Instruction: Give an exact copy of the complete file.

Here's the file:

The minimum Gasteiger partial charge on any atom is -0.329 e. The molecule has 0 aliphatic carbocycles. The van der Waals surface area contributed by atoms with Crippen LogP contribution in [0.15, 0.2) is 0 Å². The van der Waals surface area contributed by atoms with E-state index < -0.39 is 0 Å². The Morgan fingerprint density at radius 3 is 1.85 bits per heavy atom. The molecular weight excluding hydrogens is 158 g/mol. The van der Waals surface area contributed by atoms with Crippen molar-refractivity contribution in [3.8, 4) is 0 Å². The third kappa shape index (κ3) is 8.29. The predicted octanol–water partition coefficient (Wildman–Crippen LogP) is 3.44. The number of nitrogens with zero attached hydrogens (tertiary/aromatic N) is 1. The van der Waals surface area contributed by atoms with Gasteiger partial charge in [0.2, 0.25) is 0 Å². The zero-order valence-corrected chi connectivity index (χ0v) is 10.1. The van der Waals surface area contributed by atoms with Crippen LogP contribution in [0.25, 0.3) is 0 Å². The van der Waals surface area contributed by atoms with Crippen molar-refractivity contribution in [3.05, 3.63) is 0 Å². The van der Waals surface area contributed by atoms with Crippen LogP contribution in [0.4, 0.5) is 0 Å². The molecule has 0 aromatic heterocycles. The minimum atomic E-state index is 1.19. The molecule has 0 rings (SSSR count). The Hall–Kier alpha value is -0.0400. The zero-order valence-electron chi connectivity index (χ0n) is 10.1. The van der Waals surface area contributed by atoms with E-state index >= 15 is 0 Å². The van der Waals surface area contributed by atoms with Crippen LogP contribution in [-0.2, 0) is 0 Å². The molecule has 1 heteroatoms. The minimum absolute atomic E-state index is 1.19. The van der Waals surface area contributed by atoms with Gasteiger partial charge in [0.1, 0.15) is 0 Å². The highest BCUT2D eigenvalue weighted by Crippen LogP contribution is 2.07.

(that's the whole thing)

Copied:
The minimum Gasteiger partial charge on any atom is -0.329 e. The molecule has 0 aliphatic carbocycles. The van der Waals surface area contributed by atoms with Crippen LogP contribution in [0.15, 0.2) is 0 Å². The van der Waals surface area contributed by atoms with E-state index < -0.39 is 0 Å². The Morgan fingerprint density at radius 3 is 1.85 bits per heavy atom. The molecular weight excluding hydrogens is 158 g/mol. The van der Waals surface area contributed by atoms with Crippen molar-refractivity contribution in [3.8, 4) is 0 Å². The third kappa shape index (κ3) is 8.29. The predicted octanol–water partition coefficient (Wildman–Crippen LogP) is 3.44. The number of nitrogens with zero attached hydrogens (tertiary/aromatic N) is 1. The van der Waals surface area contributed by atoms with Gasteiger partial charge in [0.2, 0.25) is 0 Å². The zero-order valence-corrected chi connectivity index (χ0v) is 10.1. The van der Waals surface area contributed by atoms with Crippen LogP contribution in [0.25, 0.3) is 0 Å². The van der Waals surface area contributed by atoms with Crippen molar-refractivity contribution in [3.05, 3.63) is 0 Å². The van der Waals surface area contributed by atoms with Crippen LogP contribution in [0.4, 0.5) is 0 Å². The molecule has 0 aromatic heterocycles. The minimum atomic E-state index is 1.19. The molecule has 0 rings (SSSR count). The Hall–Kier alpha value is -0.0400. The zero-order valence-electron chi connectivity index (χ0n) is 10.1. The van der Waals surface area contributed by atoms with E-state index >= 15 is 0 Å². The van der Waals surface area contributed by atoms with Crippen LogP contribution in [-0.2, 0) is 0 Å². The molecule has 1 heteroatoms. The minimum absolute atomic E-state index is 1.19. The van der Waals surface area contributed by atoms with Gasteiger partial charge in [0.1, 0.15) is 0 Å². The highest BCUT2D eigenvalue weighted by Crippen LogP contribution is 2.07.